As I watched the news this morning, I expected to hear about death (tragically), violent crimes (unfortunately), and Snowpocalypse 2016 — which, if I’m being honest, is the reason I was watching. What I didn’t expect to hear was something positive, something groundbreaking, something trailblazing: Kathryn Smith has been hired as a quality control-special teams coach for the Buffalo Bills, making her the first woman to hold a full-time coaching position in the NFL. I know what you may be thinking, “so what, it’s just football.” But it matters. Her appointment matters — for women and the NFL. So who is Kathryn Smith? She's been with the NFL for 13 years.
Smith began her NFL career in 2003, as an intern for the New York Jets, according to her LinkedIn profile. When her internship ended, she was hired as a full-time player personnel assistant, a job she held for six years.In 2014, Smith became assistant to the head coach, Rex Ryan, and when Ryan moved from the Jets to the Bills just one year later, Smith followed — so as to remain Ryan’s assistant.
But before Smith's NFL fame, she was "just a girl" from central New York. She was a three-sport athlete — in swimming, lacrosse, and bowling — at the Christian Brothers Academy in Syracuse, where her father, Robert Smith, served as the football team's statistician, according to Syracuse.com. (This means that Smith spent a lot of time "on the field," as she assisted her father in his role throughout most of her high school career.) After graduation, Smith attended St. John's University in Queens, New York, where she studied sports management and actually managed the men's basketball team.
In an interview with Syracuse.com, her father, Robert Smith, said his daughter is "very down to earth" and more than ready to handle her new role:
I think she's prepared for it. She's pretty tough. She'll let that roll right off of her, I'm sure, if she even pays any attention to it at all. You just have to know her and watch what she's done really from high school right up until now. She's always going forward, never going back.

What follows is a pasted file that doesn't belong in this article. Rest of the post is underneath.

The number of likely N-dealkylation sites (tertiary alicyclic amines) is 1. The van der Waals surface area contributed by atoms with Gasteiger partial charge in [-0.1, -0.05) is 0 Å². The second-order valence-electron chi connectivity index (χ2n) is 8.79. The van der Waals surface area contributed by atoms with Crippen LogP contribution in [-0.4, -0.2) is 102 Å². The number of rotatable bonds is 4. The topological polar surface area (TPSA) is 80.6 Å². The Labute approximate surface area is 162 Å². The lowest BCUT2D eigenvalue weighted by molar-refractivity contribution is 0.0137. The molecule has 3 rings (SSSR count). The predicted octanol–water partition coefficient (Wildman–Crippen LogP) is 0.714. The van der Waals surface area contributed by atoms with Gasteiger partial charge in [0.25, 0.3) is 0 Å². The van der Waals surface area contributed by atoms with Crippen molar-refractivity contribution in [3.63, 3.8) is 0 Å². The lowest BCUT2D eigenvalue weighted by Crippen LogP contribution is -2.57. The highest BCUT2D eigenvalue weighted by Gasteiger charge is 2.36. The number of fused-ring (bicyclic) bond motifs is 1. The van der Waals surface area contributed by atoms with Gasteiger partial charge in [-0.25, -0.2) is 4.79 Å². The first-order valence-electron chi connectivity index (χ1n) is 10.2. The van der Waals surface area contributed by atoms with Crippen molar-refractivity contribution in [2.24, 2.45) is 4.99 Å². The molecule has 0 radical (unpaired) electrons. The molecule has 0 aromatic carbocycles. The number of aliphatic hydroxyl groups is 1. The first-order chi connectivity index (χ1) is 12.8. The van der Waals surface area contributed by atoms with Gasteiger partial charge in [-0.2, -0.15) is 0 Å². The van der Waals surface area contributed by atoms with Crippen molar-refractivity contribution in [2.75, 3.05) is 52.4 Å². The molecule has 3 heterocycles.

And it seems Rex Ryan agrees. In a statement on the Buffalo Bill's website, Ryan said Smith "has proven that she's ready for the next step," according to NPR:
Kathryn Smith has done an outstanding job in the seven years that she has worked with our staff. She certainly deserves this promotion based on her knowledge and strong commitment, just to name a couple of her outstanding qualities, and I just know she's going to do a great job serving in the role of Quality Control-Special Teams.
While the Arizona Cardinals made news last summer with a similar move — they hired Jen Welter as assistant coaching intern for training camp — her coaching position ended after the team’s third exhibition game was played.
Smith's coaching promotion isn’t the first time the Bills' franchise has broken gender barriers. In 1986, Linda Bogdan joined the Bills' personnel department and became the NFL's first female scout. And, according to Ryan, the decision to promote Smith was inspired — in part — by the San Antonio Spurs' appointment of Becky Hammon, the NBA’s first full-time female assistant coach. (In 2015, Nancy Lieberman became the NBA's second female coach, hired by the Sacramento Kings.) Ryan didn't seem to see gender as any kind of hindrance to a woman's success in a sports career (because it's just not), according to NPR:
You can see the success some of these young ladies are having in the coaching profession...and realize how exciting this is for women like Kathryn Smith as well as the Bills organization.
Of course, some are questioning her "credentials" because, well, she's a woman. But not only is Ryan standing behind her, the entire Bills organization has her back — and they've been quick to respond to sexist and ignorant comments.
And with all of the negativity surrounding the NFL as of late — it has been under fire for everything from player safety to how it handles domestic and sexual violence — and gender equality still being a huge issue, especially in male dominated organizations like the NFL, it is nice to see something positive going on, both inside and outside of the locker rooms.
Image: Good Morning America/YouTube